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This Happened

This Happened—January 1: The Cuban Revolution Ends

On January 1, 1959, Cuba’s military dictator Fulgencio Batista fled the country and the rebels, led by Che Guevara and Fidel Castro, celebrated in Havana, ending the Cuban Revolution.

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Why did the Cuban Revolution take place?

The U.S. had been a major force in Cuba since the early 1900s. Much of the country’s business was owned by the U.S., including its main export, sugar. The Batista regime was unpopular with the Cuban people. However, he supported U.S. interests, so Washington in turn supported him.

Castro wanted to remove the chokehold the U.S. had over the Cuban economy and launch a Communist Revolution in the process.

How did the Cuban Revolution happen?

In November 1956, Fidel Castro and Che Guevara gathered 80 guerrilla fighters and sailed from Mexico on a small yacht. Batista learned of the attack and ambushed the group, but 20 men escaped, including Fidel and Raul Castro and Guevara. The group found refuge in the mountains, attracted new members, and started guerrilla warfare against Batista’s better-armed regime.

For the next two years, Cuba experienced civil war. In December 1958, Guevara’s forces defeated a larger army in the Battle of Santa Clara, where they captured a train full of arms and ammunition. By January 1, 1959, the rebels had reached the capital, Havana, and Batista fled.

What was the aftermath of the Cuban Revolution?

Batista lived in exile in Portugal until his death in 1973. Fidel Castro reached Havana on January 9 to take charge. Many Batista supporters were tried and executed. Although Castro had promised elections, he postponed them once he came to power.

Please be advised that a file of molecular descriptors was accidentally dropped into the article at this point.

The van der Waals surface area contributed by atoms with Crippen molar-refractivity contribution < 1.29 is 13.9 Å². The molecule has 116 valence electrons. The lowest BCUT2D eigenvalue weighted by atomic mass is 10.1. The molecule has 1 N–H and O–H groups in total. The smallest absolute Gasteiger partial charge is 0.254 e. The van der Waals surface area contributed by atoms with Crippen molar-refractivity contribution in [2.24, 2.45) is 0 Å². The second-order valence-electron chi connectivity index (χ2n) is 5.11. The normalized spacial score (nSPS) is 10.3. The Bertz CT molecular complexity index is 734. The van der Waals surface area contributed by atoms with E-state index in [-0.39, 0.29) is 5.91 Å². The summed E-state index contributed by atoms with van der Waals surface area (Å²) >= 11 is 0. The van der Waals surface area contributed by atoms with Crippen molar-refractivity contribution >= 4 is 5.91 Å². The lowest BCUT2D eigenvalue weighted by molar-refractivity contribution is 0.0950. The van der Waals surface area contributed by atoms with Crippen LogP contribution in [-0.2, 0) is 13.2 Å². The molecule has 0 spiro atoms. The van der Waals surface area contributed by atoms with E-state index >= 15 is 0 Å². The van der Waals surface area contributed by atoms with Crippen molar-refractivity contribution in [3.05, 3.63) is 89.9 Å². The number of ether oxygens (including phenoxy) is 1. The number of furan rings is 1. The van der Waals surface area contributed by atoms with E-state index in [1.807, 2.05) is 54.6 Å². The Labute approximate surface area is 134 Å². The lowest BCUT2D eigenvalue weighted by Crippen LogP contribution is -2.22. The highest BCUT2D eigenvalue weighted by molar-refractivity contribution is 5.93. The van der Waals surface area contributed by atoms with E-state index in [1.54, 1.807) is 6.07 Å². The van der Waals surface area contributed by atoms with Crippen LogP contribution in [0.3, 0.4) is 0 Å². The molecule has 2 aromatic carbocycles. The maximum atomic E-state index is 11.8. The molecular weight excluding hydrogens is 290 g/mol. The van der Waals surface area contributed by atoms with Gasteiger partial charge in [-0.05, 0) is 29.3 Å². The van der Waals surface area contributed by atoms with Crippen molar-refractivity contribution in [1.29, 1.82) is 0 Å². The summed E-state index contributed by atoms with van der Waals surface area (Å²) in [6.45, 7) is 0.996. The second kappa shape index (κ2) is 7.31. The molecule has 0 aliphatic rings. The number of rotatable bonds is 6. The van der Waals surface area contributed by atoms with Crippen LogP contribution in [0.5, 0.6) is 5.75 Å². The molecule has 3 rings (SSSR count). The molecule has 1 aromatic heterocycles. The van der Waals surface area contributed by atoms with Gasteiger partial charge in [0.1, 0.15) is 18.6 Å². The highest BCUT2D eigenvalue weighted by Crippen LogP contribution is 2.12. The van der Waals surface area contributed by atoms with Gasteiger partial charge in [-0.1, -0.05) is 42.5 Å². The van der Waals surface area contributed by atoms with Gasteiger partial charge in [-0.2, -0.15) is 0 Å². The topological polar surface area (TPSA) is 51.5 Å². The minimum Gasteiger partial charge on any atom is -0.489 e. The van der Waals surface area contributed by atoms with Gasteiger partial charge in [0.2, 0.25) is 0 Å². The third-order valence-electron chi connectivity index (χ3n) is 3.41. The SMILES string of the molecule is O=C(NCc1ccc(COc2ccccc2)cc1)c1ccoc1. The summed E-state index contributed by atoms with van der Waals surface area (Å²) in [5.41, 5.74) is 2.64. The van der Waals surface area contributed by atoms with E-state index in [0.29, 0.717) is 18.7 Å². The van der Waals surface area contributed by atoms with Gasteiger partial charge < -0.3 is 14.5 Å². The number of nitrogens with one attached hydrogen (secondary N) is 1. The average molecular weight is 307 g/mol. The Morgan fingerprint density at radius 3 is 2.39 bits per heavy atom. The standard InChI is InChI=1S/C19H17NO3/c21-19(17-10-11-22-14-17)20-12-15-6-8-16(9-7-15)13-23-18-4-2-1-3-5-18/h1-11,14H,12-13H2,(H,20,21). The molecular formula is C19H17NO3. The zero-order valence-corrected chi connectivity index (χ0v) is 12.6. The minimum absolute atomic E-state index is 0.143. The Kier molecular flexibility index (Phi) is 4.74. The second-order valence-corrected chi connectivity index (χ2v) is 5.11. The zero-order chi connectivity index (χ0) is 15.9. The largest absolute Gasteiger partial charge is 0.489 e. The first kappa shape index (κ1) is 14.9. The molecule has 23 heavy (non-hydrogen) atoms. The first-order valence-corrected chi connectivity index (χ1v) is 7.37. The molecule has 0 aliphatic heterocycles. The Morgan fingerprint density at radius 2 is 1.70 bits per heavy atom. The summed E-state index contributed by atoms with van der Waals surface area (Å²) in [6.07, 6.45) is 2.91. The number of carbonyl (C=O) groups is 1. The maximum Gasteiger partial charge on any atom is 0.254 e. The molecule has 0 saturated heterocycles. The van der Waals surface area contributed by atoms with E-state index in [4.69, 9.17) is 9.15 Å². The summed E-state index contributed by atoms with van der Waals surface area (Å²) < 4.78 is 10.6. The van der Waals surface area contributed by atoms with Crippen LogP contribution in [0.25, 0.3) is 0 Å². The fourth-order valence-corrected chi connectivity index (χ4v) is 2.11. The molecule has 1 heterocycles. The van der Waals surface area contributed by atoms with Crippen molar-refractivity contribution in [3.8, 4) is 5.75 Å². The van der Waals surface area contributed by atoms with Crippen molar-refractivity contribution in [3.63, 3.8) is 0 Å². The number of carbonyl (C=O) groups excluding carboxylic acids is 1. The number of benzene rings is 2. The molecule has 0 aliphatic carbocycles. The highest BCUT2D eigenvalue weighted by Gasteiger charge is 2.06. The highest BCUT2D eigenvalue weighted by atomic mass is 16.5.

The U.S. initially recognized the Castro government, but relations quickly broke down when Castro implemented a Communist regime. The U.S. broke off diplomatic relations with Havana in 1961. Tensions further increased in the following years, culminating in the Cuban Missile Crisis in 1962.

Fidel Castro remained in power until 2008, when he chose his brother Raul as successor.

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The Colonial Spirit And "Soft Racism" Of White Savior Syndrome

Tracing back to Christian colonialism, which was supposed to somehow "civilize" and save the souls of native people, White Savior Syndrome lives on in modern times: from Mother Teresa to Princess Diana and the current First Lady of Colombia, Verónica Alcocer.

photo of a child patient holding hand of an adult

Good intentions are part of the formula

Ton Koene / Vwpics/ZUMA
Sher Herrera


CARTAGENA — The White Savior Syndrome is a social practice that exploits or economically, politically, symbolically takes advantage of individuals or communities they've racialized, perceiving them as in need of being saved and thus forever indebted and grateful to the white savior.

Although this racist phenomenon has gained more visibility and sparked public debate with the rise of social media, it is actually as old as European colonization itself. It's important to remember that one of Europe's main justifications for subjugating, pillaging and enslaving African and American territories was to bring "civilization and save their souls" through "missions."

Even today, many white supremacists hold onto these ideas. In other words, they believe that we still owe them something.

This white savior phenomenon is a legacy of Christian colonialism, and among its notable figures, we can highlight Saint Peter Claver, known as "the slave of the slaves," Bartolomé de Las Casas, Mother Teresa of Calcutta, Princess Diana herself, and even the First Lady of Colombia, Verónica Alcocer.

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